With the Rams intent on contending for a division title and making a deep playoff run, the positions that came into focus were those that could infuse explosive plays to an offense that fell stagnant a year ago and was considered the Achilles' heel of a team otherwise poised to make a Super Bowl run.

"We definitely expect to be more explosive," McVay said, adding "you've got to give guys an opportunity to create big plays in a variety of ways."

Without a true deep-threat receiver last season, the Rams ranked 18th in yards per play (5.54), 21st in passing yards per attempt (7.09) and 26th in passing attempts that were 20 yards more down field (9% of attempts).

With Stafford, McVay is expected to open the playbook and restore an offense that was among the league's most explosive in 2017 and 2018.

'There was definitely an intentional approach and process to being able to add a quarterback of Matthew Stafford's caliber and then surround him with the right pieces," McVay said about the team's offseason moves.

Last season in Detroit, Stafford averaged 7.55 yards per attempt (ranked 12th) and 11.7% of his passes were attempts of 20 yards or more downfield (10th).

McVay is expected to call plays that cater to Stafford's arm strength.

"Sean does a great job of seeing who he has available, who can make plays and getting those guys to football as much as possible," Stafford said in March. "I feel comfortable with where he's at, where he is as a playcaller and then making sure he's going to get us into some great plays."

After the Rams' offense shrunk to short and intermediate passes last season, the addition of Jackson and Atwell is expected to create more deep-threat opportunities and create more room in the middle of the field for Woods and Kupp, who each saw their production fall last season after reaching 1,000 receiving yards each in 2019.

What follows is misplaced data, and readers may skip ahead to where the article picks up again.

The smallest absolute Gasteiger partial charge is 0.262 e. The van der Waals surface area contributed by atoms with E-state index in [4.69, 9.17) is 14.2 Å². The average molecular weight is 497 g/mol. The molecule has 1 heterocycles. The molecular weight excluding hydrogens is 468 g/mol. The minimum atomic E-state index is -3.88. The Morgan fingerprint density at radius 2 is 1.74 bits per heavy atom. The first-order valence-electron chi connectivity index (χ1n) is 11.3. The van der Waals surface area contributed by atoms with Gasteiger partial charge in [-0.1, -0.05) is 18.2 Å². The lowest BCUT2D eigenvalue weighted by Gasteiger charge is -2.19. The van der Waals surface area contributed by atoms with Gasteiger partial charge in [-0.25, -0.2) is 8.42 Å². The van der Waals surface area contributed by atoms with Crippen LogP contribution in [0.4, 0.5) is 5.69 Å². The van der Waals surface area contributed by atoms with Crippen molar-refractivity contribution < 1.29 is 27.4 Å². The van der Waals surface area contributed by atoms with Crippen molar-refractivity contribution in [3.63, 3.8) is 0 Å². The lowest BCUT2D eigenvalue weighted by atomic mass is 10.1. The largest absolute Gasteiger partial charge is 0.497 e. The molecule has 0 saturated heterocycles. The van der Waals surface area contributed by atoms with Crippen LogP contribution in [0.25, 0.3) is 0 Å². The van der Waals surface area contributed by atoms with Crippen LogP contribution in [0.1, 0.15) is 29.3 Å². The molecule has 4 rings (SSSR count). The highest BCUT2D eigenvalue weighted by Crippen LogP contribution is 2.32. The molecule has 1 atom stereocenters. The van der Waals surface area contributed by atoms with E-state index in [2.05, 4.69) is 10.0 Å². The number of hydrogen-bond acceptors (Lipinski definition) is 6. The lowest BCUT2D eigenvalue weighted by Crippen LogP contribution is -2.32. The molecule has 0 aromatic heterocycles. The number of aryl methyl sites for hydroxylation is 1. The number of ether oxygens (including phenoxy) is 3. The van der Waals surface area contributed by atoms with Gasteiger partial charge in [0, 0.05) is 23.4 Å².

"We were able to add guys that bring an elite trade in terms of the ability to stretch the top shelf of the defense," McVay said. "That's not exclusive to the ways that you can utilize these guys, but we do want to become a more explosive offense."

Jackson has recorded the most 60-plus-yard touchdowns (24) in NFL history and ranks sixth all-time in yard per reception (17.4). Though the 34-year-old has dealt with injuries the past two seasons, Jackson expressed confidence he's on the mend and can remain healthy in his 14th NFL season.

"I'm feeling great, I'm feeling that I'm 100% healthy," Jackson said in March. "The rehab process has been going very well."

If Jackson's injury bug continues, the Rams have an insurance policy in Atwell, who was the No. 57 overall selection and who McVay says possesses some similarities to his more seasoned counterpart.

"He really does an excellent job of tracking the ball effortlessly down the field," McVay said about Atwell. "I like everything that he stands for, the explosiveness, play-making ability."

With a mostly virtual offseason, the Rams new-look offense is expected to start taking shape on the field during mandatory minicamp July 15-17.